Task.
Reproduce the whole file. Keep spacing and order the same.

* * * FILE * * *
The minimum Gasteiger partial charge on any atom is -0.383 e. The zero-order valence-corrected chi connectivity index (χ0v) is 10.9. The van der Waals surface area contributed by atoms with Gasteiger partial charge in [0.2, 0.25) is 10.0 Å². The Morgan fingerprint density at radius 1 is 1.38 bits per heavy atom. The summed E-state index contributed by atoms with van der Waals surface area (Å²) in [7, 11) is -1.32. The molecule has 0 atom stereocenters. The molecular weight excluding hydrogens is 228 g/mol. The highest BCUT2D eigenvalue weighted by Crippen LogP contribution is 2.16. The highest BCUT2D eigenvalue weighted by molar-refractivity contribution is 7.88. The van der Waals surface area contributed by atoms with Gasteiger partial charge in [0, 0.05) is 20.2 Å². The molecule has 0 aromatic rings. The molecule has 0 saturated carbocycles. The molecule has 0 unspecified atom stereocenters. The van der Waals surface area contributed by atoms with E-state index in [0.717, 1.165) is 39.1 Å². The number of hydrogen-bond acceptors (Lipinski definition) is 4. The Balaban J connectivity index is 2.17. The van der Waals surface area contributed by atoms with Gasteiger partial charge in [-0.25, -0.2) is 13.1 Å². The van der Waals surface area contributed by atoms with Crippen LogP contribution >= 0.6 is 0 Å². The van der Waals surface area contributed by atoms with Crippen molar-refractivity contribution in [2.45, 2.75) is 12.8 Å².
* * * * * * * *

The minimum Gasteiger partial charge on any atom is -0.383 e. The zero-order valence-corrected chi connectivity index (χ0v) is 10.9. The van der Waals surface area contributed by atoms with Gasteiger partial charge in [0.2, 0.25) is 10.0 Å². The Morgan fingerprint density at radius 1 is 1.38 bits per heavy atom. The summed E-state index contributed by atoms with van der Waals surface area (Å²) in [7, 11) is -1.32. The molecule has 0 atom stereocenters. The molecular weight excluding hydrogens is 228 g/mol. The highest BCUT2D eigenvalue weighted by Crippen LogP contribution is 2.16. The highest BCUT2D eigenvalue weighted by molar-refractivity contribution is 7.88. The van der Waals surface area contributed by atoms with Gasteiger partial charge in [0, 0.05) is 20.2 Å². The molecule has 0 aromatic rings. The molecule has 0 saturated carbocycles. The molecule has 0 unspecified atom stereocenters. The van der Waals surface area contributed by atoms with E-state index in [0.717, 1.165) is 39.1 Å². The number of hydrogen-bond acceptors (Lipinski definition) is 4. The Balaban J connectivity index is 2.17. The van der Waals surface area contributed by atoms with Gasteiger partial charge in [-0.25, -0.2) is 13.1 Å². The van der Waals surface area contributed by atoms with Crippen LogP contribution >= 0.6 is 0 Å². The van der Waals surface area contributed by atoms with Crippen molar-refractivity contribution in [2.45, 2.75) is 12.8 Å².